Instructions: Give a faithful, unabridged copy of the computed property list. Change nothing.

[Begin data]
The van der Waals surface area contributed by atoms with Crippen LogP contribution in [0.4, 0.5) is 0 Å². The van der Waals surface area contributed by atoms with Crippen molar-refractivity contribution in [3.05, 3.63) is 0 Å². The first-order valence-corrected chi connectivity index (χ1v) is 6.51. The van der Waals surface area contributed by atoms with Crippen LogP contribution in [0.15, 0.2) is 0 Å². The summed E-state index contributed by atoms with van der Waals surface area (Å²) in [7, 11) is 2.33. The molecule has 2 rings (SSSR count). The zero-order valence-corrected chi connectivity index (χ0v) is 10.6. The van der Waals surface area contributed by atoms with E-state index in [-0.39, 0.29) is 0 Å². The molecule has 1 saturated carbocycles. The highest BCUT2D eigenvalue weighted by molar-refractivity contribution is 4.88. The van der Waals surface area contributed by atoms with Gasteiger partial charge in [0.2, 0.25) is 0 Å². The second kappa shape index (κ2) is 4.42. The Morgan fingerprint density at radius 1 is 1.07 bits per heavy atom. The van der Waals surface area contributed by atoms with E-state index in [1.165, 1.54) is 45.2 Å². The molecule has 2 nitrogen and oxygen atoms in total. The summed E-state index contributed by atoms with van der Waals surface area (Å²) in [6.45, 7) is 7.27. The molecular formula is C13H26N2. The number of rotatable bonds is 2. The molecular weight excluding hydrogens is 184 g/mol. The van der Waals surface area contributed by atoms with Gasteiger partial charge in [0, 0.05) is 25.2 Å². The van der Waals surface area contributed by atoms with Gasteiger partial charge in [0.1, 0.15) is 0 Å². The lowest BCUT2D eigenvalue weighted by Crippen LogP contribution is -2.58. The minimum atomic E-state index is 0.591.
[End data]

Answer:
The van der Waals surface area contributed by atoms with Crippen LogP contribution in [0.4, 0.5) is 0 Å². The van der Waals surface area contributed by atoms with Crippen molar-refractivity contribution in [3.05, 3.63) is 0 Å². The first-order valence-corrected chi connectivity index (χ1v) is 6.51. The van der Waals surface area contributed by atoms with Crippen LogP contribution in [0.15, 0.2) is 0 Å². The summed E-state index contributed by atoms with van der Waals surface area (Å²) in [7, 11) is 2.33. The molecule has 2 rings (SSSR count). The zero-order valence-corrected chi connectivity index (χ0v) is 10.6. The van der Waals surface area contributed by atoms with E-state index in [-0.39, 0.29) is 0 Å². The molecule has 1 saturated carbocycles. The highest BCUT2D eigenvalue weighted by molar-refractivity contribution is 4.88. The van der Waals surface area contributed by atoms with Gasteiger partial charge in [0.2, 0.25) is 0 Å². The second kappa shape index (κ2) is 4.42. The Morgan fingerprint density at radius 1 is 1.07 bits per heavy atom. The van der Waals surface area contributed by atoms with E-state index in [1.165, 1.54) is 45.2 Å². The molecule has 2 nitrogen and oxygen atoms in total. The summed E-state index contributed by atoms with van der Waals surface area (Å²) in [6.45, 7) is 7.27. The molecular formula is C13H26N2. The number of rotatable bonds is 2. The molecular weight excluding hydrogens is 184 g/mol. The van der Waals surface area contributed by atoms with Gasteiger partial charge in [0, 0.05) is 25.2 Å². The van der Waals surface area contributed by atoms with Gasteiger partial charge in [0.1, 0.15) is 0 Å². The lowest BCUT2D eigenvalue weighted by Crippen LogP contribution is -2.58. The minimum atomic E-state index is 0.591.